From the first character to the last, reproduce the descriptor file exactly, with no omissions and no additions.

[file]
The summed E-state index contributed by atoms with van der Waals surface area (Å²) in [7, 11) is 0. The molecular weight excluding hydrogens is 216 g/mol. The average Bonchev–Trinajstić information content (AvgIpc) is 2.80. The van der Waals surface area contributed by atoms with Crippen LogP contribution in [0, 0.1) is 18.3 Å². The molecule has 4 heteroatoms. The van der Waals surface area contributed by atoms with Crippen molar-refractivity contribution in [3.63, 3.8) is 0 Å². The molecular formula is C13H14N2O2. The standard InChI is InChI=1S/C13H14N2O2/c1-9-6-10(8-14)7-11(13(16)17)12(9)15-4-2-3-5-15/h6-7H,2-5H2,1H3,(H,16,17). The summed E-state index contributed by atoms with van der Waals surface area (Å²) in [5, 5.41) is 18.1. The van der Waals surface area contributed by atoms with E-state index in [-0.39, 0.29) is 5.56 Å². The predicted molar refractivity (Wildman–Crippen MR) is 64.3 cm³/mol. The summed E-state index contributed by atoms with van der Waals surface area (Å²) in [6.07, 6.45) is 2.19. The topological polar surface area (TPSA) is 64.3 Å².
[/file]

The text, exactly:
The summed E-state index contributed by atoms with van der Waals surface area (Å²) in [7, 11) is 0. The molecular weight excluding hydrogens is 216 g/mol. The average Bonchev–Trinajstić information content (AvgIpc) is 2.80. The van der Waals surface area contributed by atoms with Crippen LogP contribution in [0, 0.1) is 18.3 Å². The molecule has 4 heteroatoms. The van der Waals surface area contributed by atoms with Crippen molar-refractivity contribution in [3.63, 3.8) is 0 Å². The molecular formula is C13H14N2O2. The standard InChI is InChI=1S/C13H14N2O2/c1-9-6-10(8-14)7-11(13(16)17)12(9)15-4-2-3-5-15/h6-7H,2-5H2,1H3,(H,16,17). The summed E-state index contributed by atoms with van der Waals surface area (Å²) in [5, 5.41) is 18.1. The van der Waals surface area contributed by atoms with E-state index in [-0.39, 0.29) is 5.56 Å². The predicted molar refractivity (Wildman–Crippen MR) is 64.3 cm³/mol. The summed E-state index contributed by atoms with van der Waals surface area (Å²) in [6.07, 6.45) is 2.19. The topological polar surface area (TPSA) is 64.3 Å².